Computers accept inputs, follow instructions, and produce outputs, so they cannot produce truly random numbers. If you knew the input, you could predict the output by following the same instructions the computer is following. When truly random numbers are needed, scientists measure natural phenomena such as radioactive decay or temperature variations. Before such measurements were possible, statisticians used random number tables, like this:

11 by 9 table of random numbers.

Use this table to select a sample of 5 straws. Pick a starting point at random in the table. If the number is between 01 and 35, include that number straw in your sample. If the number has already been selected, or is not between 01 and 35, ignore it, and move on to the next number.

Summary

A sample is selected at random from a population if it has an equal chance of being selected as every other sample of the same size. For example, if there are 25 students in a class, then we can write each of the students' names on a slip of paper and select 5 papers from a bag to get a sample of 5 students selected at random from the class.

Other methods of selecting a sample from a population are likely to be biased. This means that it is less likely that the sample will be representative of the population as a whole. For example, if we select the first 5 students who walk in the door, that will not give us a random sample because students who typically come late are not likely to be selected. A sample that is selected at random may not always be a representative sample, but it is more likely to be representative than using other methods.

It is not always possible to select a sample at random. For example, if we want to know the average length of wild salmon, it is not possible to identify each one individually, select a few at random from the list, and then capture and measure those exact fish. When a sample cannot be selected at random, it is important to try to reduce bias as much as possible when selecting the sample.

Glossary Entries

  • mean

    The mean is one way to measure the center of a data set. We can think of it as a balance point. For example, for the data set 7, 9, 12, 13, 14, the mean is 11.

    data set for travel time in minutes with a mean of 11 minutes

    To find the mean, add up all the numbers in the data set. Then, divide by how many numbers there are. \(7+9+12+13+14=55\) and \(55 \div 5 = 11\).

  • mean absolute deviation (MAD)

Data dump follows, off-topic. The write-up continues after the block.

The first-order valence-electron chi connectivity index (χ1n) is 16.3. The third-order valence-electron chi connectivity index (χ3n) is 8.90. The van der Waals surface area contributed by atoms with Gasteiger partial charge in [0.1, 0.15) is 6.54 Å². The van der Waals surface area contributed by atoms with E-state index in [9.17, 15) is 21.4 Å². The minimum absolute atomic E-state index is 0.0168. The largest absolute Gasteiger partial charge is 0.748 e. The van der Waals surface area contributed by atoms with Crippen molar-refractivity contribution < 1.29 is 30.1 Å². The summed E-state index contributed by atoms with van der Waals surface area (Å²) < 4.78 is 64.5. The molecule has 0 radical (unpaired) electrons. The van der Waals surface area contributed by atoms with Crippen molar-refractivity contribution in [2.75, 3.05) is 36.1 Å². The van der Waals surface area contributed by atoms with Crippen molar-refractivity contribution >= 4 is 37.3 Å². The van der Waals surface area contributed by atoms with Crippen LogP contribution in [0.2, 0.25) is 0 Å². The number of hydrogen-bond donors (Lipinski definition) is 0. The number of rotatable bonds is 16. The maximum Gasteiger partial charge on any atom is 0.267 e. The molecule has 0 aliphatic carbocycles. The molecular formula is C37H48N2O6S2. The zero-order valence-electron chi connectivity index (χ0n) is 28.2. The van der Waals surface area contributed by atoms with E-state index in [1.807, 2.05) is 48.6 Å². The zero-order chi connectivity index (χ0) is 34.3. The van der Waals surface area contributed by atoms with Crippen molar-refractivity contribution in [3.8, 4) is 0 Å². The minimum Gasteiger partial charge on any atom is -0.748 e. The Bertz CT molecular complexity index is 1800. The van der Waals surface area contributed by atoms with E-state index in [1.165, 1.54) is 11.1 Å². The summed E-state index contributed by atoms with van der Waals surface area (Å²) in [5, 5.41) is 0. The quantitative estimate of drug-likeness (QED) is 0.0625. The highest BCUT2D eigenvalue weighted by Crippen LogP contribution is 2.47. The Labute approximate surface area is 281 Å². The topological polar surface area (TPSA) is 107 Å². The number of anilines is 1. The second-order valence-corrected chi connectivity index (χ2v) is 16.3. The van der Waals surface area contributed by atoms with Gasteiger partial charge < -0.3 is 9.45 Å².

The mean absolute deviation is one way to measure how spread out a data set is. Sometimes we call this the MAD. For example, for the data set 7, 9, 12, 13, 14, the MAD is 2.4. This tells us that these travel times are typically 2.4 minutes away from the mean, which is 11.

    data set for travel time in minutes with a mean of 11 minutes

    To find the MAD, add up the distance between each data point and the mean. Then, divide by how many numbers there are.

    \(4+2+1+2+3=12\) and \(12 \div 5 = 2.4\)

  • median

    The median is one way to measure the center of a data set. It is the middle number when the data set is listed in order.

    For the data set 7, 9, 12, 13, 14, the median is 12.

    For the data set 3, 5, 6, 8, 11, 12, there are two numbers in the middle. The median is the average of these two numbers. \(6+8=14\) and \(14 \div 2 = 7\).

  • population

    A population is a set of people or things that we want to study.

    For example, if we want to study the heights of people on different sports teams, the population would be all the people on the teams.

  • representative

    A sample is representative of a population if its distribution resembles the population's distribution in center, shape, and spread.

    For example, this dot plot represents a population.

    dot plot

    This dot plot shows a sample that is representative of the population.​​​​​

    dot plot
  • sample

    A sample is part of a population. For example, a population could be all the seventh grade students at one school. One sample of that population is all the seventh grade students who are in band.